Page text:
Travertine is a form of limestone deposited by mineral springs, especially hot springs. Travertine often has a fibrous or concentric appearance and exists in white, tan, cream-colored, and even rusty varieties. It is formed by a process of rapid precipitation of calcium carbonate, often at the mouth of a hot spring or in a limestone cave. In the latter, it can form stalactites, stalagmites, and other speleothems. It is frequently used in Italy and elsewhere as a building material.
Travertine is a terrestrial sedimentary rock, formed by the precipitation of carbonate minerals from solution in ground and surface waters, and/or geothermally heated hot-springs. Similar (but softer and extremely porous) deposits formed from ambient-temperature water are known as tufa.
Travertine forms from geothermal springs and is often linked to siliceous systems that form siliceous sinter. Macrophytes, bryophytes, algae, cyanobacteria, and other organisms often colonise the surface of travertine and are preserved, giving travertine its distinctive porosity.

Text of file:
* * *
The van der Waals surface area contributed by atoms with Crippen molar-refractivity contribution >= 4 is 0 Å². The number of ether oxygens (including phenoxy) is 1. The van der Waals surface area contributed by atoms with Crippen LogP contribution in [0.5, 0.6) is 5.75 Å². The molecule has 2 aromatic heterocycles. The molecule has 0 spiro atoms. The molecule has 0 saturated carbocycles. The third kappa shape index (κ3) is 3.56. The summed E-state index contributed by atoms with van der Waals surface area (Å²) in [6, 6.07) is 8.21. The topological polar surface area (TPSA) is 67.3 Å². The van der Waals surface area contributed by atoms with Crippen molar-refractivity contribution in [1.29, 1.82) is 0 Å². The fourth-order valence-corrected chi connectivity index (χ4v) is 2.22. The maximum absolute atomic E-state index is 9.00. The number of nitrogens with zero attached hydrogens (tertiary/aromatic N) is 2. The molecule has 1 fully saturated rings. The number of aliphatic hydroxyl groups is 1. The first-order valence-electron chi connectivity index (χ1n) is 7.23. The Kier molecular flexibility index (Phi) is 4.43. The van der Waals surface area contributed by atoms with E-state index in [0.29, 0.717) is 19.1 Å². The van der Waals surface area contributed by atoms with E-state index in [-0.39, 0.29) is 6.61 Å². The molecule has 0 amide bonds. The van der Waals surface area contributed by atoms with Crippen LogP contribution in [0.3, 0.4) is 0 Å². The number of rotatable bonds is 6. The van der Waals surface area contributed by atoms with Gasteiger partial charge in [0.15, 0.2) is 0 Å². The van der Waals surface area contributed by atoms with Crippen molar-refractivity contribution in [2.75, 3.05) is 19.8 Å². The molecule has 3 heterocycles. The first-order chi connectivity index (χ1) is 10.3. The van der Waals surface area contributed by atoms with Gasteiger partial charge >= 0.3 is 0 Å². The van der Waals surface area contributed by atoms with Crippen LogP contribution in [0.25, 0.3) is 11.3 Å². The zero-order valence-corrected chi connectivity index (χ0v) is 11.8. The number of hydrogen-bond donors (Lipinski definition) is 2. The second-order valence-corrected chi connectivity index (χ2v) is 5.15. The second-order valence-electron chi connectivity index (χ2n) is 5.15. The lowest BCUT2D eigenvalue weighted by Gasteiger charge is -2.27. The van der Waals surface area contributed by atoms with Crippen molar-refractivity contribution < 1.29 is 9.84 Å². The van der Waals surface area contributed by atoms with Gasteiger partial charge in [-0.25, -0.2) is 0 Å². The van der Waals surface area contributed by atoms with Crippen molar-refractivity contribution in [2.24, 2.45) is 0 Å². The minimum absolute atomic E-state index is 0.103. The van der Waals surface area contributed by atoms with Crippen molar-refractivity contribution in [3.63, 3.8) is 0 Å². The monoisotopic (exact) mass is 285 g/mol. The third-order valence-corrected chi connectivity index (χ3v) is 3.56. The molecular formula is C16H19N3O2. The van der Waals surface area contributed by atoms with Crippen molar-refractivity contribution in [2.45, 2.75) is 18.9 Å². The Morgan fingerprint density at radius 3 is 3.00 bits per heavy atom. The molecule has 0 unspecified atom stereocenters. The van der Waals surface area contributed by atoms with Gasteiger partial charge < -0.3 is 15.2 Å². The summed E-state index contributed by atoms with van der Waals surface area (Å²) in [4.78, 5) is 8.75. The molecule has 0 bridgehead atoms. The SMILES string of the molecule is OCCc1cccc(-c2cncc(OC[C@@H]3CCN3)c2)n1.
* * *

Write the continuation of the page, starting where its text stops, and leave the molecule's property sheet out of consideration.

Some springs have temperatures high enough to exclude macrophytes and bryophytes from the deposits. As a consequence, deposits are, in general, less porous than tufa. Thermophilic microbes are important in these environments and stromatolitic fabrics are common. When it is apparent that deposits are devoid of any biological component, they are often referred to as calcareous sinter.
Modern travertine is formed from geothermally heated supersaturated alkaline waters, with raised pCO2 (see partial pressure). On emergence, waters degas CO2 due to the lower atmospheric pCO2, resulting in an increase in pH. Since carbonate solubility decreases with increased pH, precipitation is induced. Precipitation may be enhanced by factors leading to a reduction in pCO2, for example increased air-water interactions at waterfalls may be important, as may photosynthesis. Precipitation may also be enhanced by evaporation in some springs.
Both calcite and aragonite are found in hot spring travertines; aragonite is preferentially precipitated when temperatures are hot, while calcite dominates when temperatures are cooler. When pure and fine, travertine is white, but often it is brown to yellow due to impurities.
Travertine may precipitate out directly onto rock and other inert materials as in Pamukkale or Yellowstone for example.